…did it really fall?
I have been known to do a good amount of instagramming. Since reading a book in middle school where one of the characters carries a camera everywhere because she doesn’t ever want to miss a memory, I’ve been obsessed with taking photos of important events. (Yes, I take cues for life from books. Brandon would say this is why I was a weird kid. He would be right.)
I always feel the pressure to document everything, out of a little social media FOMO (fear of missing out, as the kids say it these days). I’m worried that if I don’t take a picture, I’ll forget what happened, as if the whole event is completely invalid if it isn’t saved securely to my iCloud and uploaded to my Facebook or Instagram.
As Brandon and I drove to the mountains for a week of camping with his family, you can only imagine my horror when my phone went completely dead halfway through the drive. There are no chargers in the mountains. This means there would be no pictures.
How would I ever document my trip? How would anyone know that I:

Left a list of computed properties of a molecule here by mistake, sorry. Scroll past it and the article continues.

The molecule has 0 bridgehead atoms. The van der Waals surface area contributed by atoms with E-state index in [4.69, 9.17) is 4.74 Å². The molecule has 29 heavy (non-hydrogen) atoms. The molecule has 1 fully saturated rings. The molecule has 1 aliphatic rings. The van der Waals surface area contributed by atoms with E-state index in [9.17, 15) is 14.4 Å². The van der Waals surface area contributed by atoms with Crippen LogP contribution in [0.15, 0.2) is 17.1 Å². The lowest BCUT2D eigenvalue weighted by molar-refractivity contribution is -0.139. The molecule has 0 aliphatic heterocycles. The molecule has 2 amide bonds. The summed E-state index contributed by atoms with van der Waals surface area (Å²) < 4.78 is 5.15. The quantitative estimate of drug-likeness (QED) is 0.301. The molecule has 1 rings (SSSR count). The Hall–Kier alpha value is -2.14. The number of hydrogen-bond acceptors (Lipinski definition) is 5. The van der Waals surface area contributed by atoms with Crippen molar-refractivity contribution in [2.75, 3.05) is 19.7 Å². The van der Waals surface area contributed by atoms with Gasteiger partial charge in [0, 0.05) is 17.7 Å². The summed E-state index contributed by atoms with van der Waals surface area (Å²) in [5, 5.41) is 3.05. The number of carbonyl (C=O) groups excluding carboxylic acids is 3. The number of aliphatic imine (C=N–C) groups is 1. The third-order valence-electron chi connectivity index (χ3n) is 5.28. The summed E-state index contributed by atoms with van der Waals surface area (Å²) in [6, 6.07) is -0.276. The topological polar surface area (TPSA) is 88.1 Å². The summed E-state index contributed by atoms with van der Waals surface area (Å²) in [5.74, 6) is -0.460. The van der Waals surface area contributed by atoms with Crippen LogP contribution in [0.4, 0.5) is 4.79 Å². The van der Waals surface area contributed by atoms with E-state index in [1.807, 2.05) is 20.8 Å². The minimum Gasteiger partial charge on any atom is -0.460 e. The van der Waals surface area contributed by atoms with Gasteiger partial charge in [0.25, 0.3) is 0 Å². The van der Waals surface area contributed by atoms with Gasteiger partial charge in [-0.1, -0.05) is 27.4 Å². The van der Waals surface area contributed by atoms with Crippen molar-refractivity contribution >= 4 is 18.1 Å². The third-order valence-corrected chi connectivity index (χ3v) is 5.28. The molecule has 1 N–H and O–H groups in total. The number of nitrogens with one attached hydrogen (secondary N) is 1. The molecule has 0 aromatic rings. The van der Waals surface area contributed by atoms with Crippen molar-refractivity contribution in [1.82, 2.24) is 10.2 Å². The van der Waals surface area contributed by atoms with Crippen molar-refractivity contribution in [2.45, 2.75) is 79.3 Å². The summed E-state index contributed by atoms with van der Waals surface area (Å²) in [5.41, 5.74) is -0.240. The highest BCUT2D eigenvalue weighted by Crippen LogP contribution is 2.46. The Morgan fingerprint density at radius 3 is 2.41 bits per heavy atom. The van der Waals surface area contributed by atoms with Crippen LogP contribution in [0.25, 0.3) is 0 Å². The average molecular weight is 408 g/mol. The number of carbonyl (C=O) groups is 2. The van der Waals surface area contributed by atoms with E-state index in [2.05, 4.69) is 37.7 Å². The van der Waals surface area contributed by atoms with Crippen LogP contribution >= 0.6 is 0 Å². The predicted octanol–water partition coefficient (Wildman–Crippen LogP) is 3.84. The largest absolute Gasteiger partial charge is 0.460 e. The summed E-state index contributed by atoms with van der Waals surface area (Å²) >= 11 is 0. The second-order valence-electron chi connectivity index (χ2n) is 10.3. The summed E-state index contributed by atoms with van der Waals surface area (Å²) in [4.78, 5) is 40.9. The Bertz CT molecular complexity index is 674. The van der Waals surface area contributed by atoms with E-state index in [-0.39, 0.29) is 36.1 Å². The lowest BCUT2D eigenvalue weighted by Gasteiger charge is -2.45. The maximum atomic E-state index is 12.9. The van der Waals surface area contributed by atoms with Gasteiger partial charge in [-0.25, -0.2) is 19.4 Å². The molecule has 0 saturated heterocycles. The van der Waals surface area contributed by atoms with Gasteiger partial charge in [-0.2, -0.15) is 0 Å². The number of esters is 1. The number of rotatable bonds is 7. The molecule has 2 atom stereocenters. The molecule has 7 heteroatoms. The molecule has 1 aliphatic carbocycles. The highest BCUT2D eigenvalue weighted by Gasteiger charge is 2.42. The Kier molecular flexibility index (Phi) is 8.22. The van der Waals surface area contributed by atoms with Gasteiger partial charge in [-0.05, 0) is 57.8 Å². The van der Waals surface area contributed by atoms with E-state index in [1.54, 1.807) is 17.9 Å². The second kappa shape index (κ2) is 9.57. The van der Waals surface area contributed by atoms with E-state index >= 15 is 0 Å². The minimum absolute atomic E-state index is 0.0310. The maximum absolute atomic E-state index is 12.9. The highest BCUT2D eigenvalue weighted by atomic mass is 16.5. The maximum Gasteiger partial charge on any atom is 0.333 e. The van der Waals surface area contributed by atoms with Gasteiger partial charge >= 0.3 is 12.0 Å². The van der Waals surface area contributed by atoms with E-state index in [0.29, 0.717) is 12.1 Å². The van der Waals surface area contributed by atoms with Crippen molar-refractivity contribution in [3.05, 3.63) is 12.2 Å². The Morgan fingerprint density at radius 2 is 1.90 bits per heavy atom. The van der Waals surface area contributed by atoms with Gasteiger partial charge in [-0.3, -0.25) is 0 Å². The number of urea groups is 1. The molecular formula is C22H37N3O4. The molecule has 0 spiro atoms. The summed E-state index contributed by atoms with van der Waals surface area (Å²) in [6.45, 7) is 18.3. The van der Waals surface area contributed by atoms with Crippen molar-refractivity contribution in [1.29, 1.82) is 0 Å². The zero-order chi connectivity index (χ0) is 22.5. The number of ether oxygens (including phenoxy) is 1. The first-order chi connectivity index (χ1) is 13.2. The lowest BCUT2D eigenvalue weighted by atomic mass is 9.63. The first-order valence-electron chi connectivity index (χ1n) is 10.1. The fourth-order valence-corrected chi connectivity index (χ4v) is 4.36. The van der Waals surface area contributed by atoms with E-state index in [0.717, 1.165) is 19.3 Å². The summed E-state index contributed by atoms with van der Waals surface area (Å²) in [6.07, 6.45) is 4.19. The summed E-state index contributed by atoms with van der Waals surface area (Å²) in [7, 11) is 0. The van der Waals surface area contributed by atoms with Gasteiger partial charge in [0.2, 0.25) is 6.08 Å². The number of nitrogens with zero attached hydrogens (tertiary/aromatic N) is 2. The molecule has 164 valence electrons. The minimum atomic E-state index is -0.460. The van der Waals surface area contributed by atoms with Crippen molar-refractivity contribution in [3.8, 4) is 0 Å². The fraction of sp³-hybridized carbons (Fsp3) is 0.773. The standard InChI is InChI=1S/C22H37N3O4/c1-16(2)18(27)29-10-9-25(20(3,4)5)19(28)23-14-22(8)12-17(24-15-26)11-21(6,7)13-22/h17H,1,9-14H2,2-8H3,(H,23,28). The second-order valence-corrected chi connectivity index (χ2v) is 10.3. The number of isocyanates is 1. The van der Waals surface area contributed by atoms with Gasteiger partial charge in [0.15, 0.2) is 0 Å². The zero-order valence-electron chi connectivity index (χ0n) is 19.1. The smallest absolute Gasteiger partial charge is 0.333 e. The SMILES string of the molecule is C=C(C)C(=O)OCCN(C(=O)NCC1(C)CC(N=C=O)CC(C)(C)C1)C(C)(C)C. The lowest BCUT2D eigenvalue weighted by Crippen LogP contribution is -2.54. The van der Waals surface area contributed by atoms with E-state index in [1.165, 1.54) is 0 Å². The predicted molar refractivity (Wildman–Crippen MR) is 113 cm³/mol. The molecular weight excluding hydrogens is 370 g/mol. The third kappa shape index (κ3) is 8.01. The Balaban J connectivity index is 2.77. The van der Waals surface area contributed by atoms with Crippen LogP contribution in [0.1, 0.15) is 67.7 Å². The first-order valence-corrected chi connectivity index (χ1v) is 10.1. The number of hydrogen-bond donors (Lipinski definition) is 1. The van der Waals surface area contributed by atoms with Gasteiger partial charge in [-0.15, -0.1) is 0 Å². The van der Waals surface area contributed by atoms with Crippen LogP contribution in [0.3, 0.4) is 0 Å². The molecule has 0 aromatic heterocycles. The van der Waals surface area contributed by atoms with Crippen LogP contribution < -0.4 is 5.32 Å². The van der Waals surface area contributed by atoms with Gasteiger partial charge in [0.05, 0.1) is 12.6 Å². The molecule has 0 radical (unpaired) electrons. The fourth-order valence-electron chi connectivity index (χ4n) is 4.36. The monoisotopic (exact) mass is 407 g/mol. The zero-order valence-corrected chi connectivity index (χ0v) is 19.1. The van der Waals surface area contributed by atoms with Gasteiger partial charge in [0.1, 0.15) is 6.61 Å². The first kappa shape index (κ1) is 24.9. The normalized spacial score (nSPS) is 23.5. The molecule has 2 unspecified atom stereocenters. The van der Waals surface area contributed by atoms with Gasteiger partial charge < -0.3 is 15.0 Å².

* Caught 11 fish and wrestled them out of the water with my worm-covered hands
* Wore a big sun hat with pigtails and my obnoxious Michelle Obama tee shirt
* Ate some awesome campfire food
* Attempted fly fishing and wasn’t one bit good at it
* Had some quality time with Brandon and his family?
As I sat in front of the campfire and tried not to get eaten alive by ginormous mountain bugs, I surprisingly didn’t feel any FOMO. I wasn’t upset by the amount of photos I didn’t take. I wasn’t worried about remembering my experience, because you know what? It was pretty darn memorable, even if it’s now not so instagrammable.
To give you an idea of what went down, here is the one photo I took, along with some awesome stock photos. Enjoy.
What do you think about photo-taking? Is it helpful, meaningful, or distracting?